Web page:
What you need to know:
- Now, there are 12 regional state and one city administration stadium, and the Ethiopian national team has been able to play outside the capital Addis in venues in Bahir Dar, Mekelle and Hawasa for the first time.
- Even though this tremendous job in building these magnificent stadiums across the nation is commendable, there are still many things to do to bring about the much-needed overall development of Ethiopian sport.
In Addis Ababa
Many described the last decade as an era of construction, in Ethiopian modern history.
There was the construction of massive hydroelectric dams, real estate, condominiums, railways, bridges, multi-purpose buildings and many more.
This phenomenon brought a huge boost for the sport sector as well, especially in the construction of new stadiums.
Until recently, Ethiopia had nearly a solitary sports stadium, Addis Ababa Stadium, that’s been the central venue since the 1940s in hosting international matches.
However, this story is changing and it is changing steadily.
Now, there are 12 regional state and one city administration stadium, and the Ethiopian national team has been able to play outside the capital Addis in venues in Bahir Dar, Mekelle and Hawasa for the first time.
We look at some of the venues:
Adey Ababa Stadium
The new $250,000,000 (Sh27 billion) national stadium, in the capital is on its final phase of construction.
The 62,000-seater stadium’s structural work is over, but seats, roofing, electricity, sewerage, parking and other finishing works are expected to be completed in two-and-half years.
Bahir Dar Stadium
Home to Ethiopian Premier League outfits Bahir Dar and Kenema FC in Bahir Dar City, it’s currently the only eligible stadium to host international matches in Ethiopia.
Though it has yet to be fully completed, it has the capacity to accommodate 80,000 fans in all stands but designed to host 50,000 seated fans.
Based in Mekelle City, it is home to the 2018/19 Premier League champions Mekelle 70 Enderta FC. It is another stadium yet to be fully constructed but functioning, it even hosts some international matches.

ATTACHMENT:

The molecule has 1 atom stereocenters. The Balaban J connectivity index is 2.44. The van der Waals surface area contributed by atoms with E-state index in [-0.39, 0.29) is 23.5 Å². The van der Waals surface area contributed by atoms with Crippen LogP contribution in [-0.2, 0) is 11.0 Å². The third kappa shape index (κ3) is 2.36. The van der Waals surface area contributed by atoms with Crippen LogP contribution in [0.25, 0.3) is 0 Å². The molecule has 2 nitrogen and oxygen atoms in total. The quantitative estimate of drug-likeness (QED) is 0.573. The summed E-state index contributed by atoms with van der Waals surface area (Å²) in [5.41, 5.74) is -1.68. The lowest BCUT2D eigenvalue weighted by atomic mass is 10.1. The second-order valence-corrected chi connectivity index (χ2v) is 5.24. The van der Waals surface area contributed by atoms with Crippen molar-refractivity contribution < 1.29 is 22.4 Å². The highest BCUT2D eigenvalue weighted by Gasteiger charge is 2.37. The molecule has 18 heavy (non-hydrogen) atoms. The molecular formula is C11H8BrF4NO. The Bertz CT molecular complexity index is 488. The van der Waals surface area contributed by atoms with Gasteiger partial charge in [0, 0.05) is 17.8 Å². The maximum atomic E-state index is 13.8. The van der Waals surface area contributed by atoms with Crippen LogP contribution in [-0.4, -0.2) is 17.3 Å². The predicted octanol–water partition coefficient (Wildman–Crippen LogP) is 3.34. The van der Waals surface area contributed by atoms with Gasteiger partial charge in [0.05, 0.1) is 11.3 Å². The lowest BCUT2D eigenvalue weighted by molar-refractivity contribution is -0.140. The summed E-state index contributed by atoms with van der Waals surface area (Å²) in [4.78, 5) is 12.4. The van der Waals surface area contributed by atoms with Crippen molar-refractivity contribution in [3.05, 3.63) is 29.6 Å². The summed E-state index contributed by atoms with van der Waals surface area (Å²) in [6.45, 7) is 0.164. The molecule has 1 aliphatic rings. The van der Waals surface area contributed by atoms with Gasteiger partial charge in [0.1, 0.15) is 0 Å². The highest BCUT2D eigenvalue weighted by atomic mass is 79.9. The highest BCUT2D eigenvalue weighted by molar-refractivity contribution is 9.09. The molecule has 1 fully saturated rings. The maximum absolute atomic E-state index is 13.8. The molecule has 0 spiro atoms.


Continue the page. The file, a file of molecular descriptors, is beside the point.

It has a capacity of hosting 50,000 fans in seats when it is completed.
Having hosted several high profile international matches and the 2015 Cecafa tournament, Hawasa Stadium is another newly-built and operational, yet, unfinished stadium.
Located in Southern Ethiopia, the stadium has a capacity of 45,000 spectators.
Sheikh Mohammed Al Amoudi Stadium
It is probably, the only fully completed and operational stadium in Ethiopia.
However, it is unable to host any international matches, due to luck of other infrastructure, such as adequate hotels in the city.
The 26,000-seater stadium, is located in Woldia City and was fully financed and built by an Ethiopian born, Saudi Arabian Billionaire, Sheikh Mohammed Al Amoudi.
It is home to the second division club, Woldia FC.
The newest addition in the list, the 40,000 seat Nekemet stadium in western Ethiopia is yet to host any international matches.
Like the others, this stadium is in its final touches too.
Dire Dawa Stadium
It had been the only stadium, to share the burden of Addis Ababa Stadium, in hosting international matches until recently.
Currently, the Dire Dawa Stadium, located in Easter Ethiopia, is undergoing renovation and upgrading its capacity to accommodate 40,000 fans.
There are also other stadiums both operational and under construction in Addis Ababa, Afar, Benishangul, Gamebela and Harari with the capacity of each hosting 30,000-plus fans.
Even though this tremendous job in building these magnificent stadiums across the nation is commendable, there are still many things to do to bring about the much-needed overall development of Ethiopian sport.
These include the completion of construction work at the stadiums to make them available for operations, and also the training of individuals and creation of a system to professionally manage and maintain the infrastructure.